Minister defends tougher surveillance measures

Swiss Defence Minister Guy Parmelin says Switzerland is currently not adequately protected against terrorist threats.

Minister defends tougher surveillance measures
Guy Parmelin put the case for increased surveillance powers. Photo: SVP

He was addressing the media at the launch of the government’s campaign ahead of a nationwide vote on extending the powers of the intelligence services.

The vote will take place on September 25th.

Parmelin said it was at present possible to monitor people considered suspicious, but only where legal proceedings were underway.

Change could not come soon enough, he said, according to the Swiss news agency SDA.

Although the topic was highly sensitive and affected personal liberties, the law would ensure a balance between security and freedom, he said.

The new law would allow for intelligence services to conduct preventative monitoring, including tapping telephones, bugging rooms and hacking computers.

Parmelin said every single case of surveillance would have to be approved by himself and a Federal Administrative Court judge.

The measures would only be permitted in the event of a terrorist threat, spying, arms proliferation or a cyber attack.

The defence minister said he expected the new legal provisions to be used around 10 times per year.

Large-scale surveillance as in other countries would not take place in Switzerland.

Opponents of the new law question whether it would help prevent attacks. They argue that attacks have been committed abroad where intelligence existed about the perpetrators.

Parliament has already approved the reform of the law on the intelligence services. The vote is taking place after leftwing politicians and representatives of civil rights groups formed an alliance to oppose it.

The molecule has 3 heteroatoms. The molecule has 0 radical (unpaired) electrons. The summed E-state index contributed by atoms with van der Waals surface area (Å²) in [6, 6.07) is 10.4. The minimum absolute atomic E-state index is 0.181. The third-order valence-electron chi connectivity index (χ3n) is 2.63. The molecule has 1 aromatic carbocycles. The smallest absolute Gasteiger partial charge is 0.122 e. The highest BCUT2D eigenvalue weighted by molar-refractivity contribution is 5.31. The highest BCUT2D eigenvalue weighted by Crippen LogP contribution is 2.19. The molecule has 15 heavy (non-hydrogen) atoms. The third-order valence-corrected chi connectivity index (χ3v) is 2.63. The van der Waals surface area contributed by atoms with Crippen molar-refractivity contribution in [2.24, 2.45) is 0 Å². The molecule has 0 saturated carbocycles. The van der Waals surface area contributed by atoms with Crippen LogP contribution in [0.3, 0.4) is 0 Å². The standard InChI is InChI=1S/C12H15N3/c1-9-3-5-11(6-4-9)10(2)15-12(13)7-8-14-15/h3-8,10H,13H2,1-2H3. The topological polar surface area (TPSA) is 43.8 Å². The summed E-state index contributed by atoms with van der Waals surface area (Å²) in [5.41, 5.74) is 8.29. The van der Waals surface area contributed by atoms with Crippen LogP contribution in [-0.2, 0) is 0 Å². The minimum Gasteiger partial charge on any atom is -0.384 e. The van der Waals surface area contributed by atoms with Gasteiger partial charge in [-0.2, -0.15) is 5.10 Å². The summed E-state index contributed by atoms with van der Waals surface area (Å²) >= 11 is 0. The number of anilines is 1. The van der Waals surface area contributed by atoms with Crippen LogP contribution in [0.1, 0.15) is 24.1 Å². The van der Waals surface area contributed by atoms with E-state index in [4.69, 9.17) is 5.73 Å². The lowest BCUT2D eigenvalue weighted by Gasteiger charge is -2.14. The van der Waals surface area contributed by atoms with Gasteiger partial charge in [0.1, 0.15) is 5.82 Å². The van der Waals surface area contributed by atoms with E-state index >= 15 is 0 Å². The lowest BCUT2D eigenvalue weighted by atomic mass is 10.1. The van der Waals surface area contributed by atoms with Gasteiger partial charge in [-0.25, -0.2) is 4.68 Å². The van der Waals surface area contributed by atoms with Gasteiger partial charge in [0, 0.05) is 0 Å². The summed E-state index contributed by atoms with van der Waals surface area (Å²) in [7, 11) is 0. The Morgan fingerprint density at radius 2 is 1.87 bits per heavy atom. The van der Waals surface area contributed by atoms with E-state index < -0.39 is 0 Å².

Switzerland arrests suspected Isis sympathisers in numerous raids

Four suspected members or sympathisers of the Islamic State group have been detained in Germany and Switzerland in a cross-border operation, prosecutors from the two countries said Tuesday.

Switzerland arrests suspected Isis sympathisers in numerous raids

In Switzerland, three people were picked up in the cantons of Zurich, Sankt Gallen and Lucerne, national authorities said, adding that seven further searches were also carried out.

The suspects, whose identities were not released, are accused of “participation in or support for the outlawed organisation Islamic State”.

In Germany, a man was detained in the western town of Roemerberg, federal prosecutors said.

Identified only as Aleem N., he is “strongly suspected of preparing a serious violent attack threatening the security of the state and of belonging to a foreign terrorist organisation”.

He is believed to have attempted to travel from Germany via Turkey to Syria in September 2020.

“In Syria, the suspect wanted to join the foreign terrorist organisation Islamic State, attain military training and then take part in combat or terrorist attacks,” the federal prosecutor’s office said in a statement.

However, Aleem N. was unable to reach Syria for reasons that were not immediately clear and returned to Germany.

“At the latest in April 2021 he joined Isis in Germany and carried out vast propaganda activities for the group,” prosecutors said.

His duties included “mainly translating official texts, videos and audio messages by Isis from Arabic into German and distributing them on various Telegram channels in German-speaking areas”.

“Isis considered such activities to be equivalent to taking part directly in violent jihad,” it added.

The suspect is also believed to have taken part in a telephone conversation with Isis leaders in late 2021 to “verify his reliability” before travelling to “IS zones of operation”.

However, “a further attempt” to reach Syria in January 2022 “failed again”.

Aleem N. was to appear on Tuesday before a federal judge who will decide whether to remand him in custody.

German intelligence services estimate that more than 1,150 people have travelled from Germany to Iraq and Syria since 2011 for Islamist reasons.

More than a third have since returned to Germany, while at least 270 have been killed in Iraq or Syria.

“A low three-digit-number” are currently detained in the two countries, according to the intelligence services’ 2021 report.